Search

Why Bees are Important?

Bee numbers are in decline worldwide. Unfortunately, there isn’t just one cause behind their demise. How we live is threatening some of the world’s most productive agricultural workers. The bee is one of the most important pollinator species to our food security and ecosystems.

Threats

Bees need flowers, hedgerows, meadows, and other open spaces to find food. As our cities and population numbers increase, bees will have less suitable habitats. Why? Well, the concrete and roads we use to build our cities are destroying the natural environment. With the growing human population, farmers have to use more intensive farming methods and use up every piece of available land, so the wildflowers and hedges that used to surround a farmer’s fields are disappearing, making it harder for bees to find food.

Pesticides and chemicals

These are applied to crops to eliminate pests like aphids or spider mites that could destroy the crops before harvesting them. The problem is that they do not just harm these pests, but they also affect other animals and insects. Some pesticides kill bees, while others affect their reproduction and foraging abilities. If applied to flowers, chemicals could also enter the pollen/ nectar, which will return to the hive. It can affect their honey and end up in our food supply. One of the worst ones is a pesticide called neonicotinoids. In 2018, the EU banned using the three main neonicotinoids for all outdoor use.

Varroa mite

It is a tiny reddish-brown mite that attaches itself to bees and sucks their blood. These mites were initially found on the Asian Honey Bee, and over time, this species of Bee has developed many defences against them, but this mite is now found worldwide on Honey Bee species that have no defences against them. These mites infest a hive, slowly to begin with, and then after 3 or 4 years, the mites’ numbers are high enough to cause significant damage. Infestations slow down, replacing older Bees with newer ones and helping spread viruses throughout the colony.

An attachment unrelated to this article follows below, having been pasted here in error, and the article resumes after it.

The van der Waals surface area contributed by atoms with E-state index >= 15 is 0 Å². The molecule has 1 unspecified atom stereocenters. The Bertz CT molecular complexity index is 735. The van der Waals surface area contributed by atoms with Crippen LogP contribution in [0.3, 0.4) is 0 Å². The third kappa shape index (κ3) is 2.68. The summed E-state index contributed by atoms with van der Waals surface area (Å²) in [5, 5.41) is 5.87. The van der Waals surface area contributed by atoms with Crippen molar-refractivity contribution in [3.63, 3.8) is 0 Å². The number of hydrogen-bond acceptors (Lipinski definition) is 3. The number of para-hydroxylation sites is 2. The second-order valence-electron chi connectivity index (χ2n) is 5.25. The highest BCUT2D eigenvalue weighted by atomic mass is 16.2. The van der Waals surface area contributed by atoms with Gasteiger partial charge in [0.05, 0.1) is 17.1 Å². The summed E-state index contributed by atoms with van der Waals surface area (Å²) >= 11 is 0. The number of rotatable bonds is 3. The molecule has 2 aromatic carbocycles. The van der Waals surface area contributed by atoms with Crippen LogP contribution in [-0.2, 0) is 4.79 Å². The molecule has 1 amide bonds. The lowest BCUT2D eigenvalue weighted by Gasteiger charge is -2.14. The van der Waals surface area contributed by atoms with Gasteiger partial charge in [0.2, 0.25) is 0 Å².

What would a planet without bees look like?

Well, Bees are what we call critical pollinators. While bees happily fly from plant to plant collecting pollen and nectar for their hives, a Bee will brush against a plant’s stamens and stigma, transferring pollen from one plant to another, allowing fertilization and fruit with seeds to develop. Without these critical pollinators, our food supply and landscapes will dramatically change. Without Bees, we risk losing all the plants they pollinate and all the animals that eat them. With the loss of agriculture, could we realistically feed a human population our size? Our diets will also dramatically change. Can you imagine no honey, apples, berries, avocados, citrus fruits, almonds, coconuts, coffee, sunflower oil, cucumbers, onions, or pumpkins? These are just some foods we eat or drink that rely on bees.  Sure, we could hand pollinate, but this is time-consuming, which means that many of these foods would become so expensive that they would be out of reach of most of the population.

What can you do to help bees?

  • Buy local honey – not only will you support local beekeepers, but you will also find that each beekeeper’s honey will have a slightly different flavour – much better than the mass-produced honey you can get from the supermarket.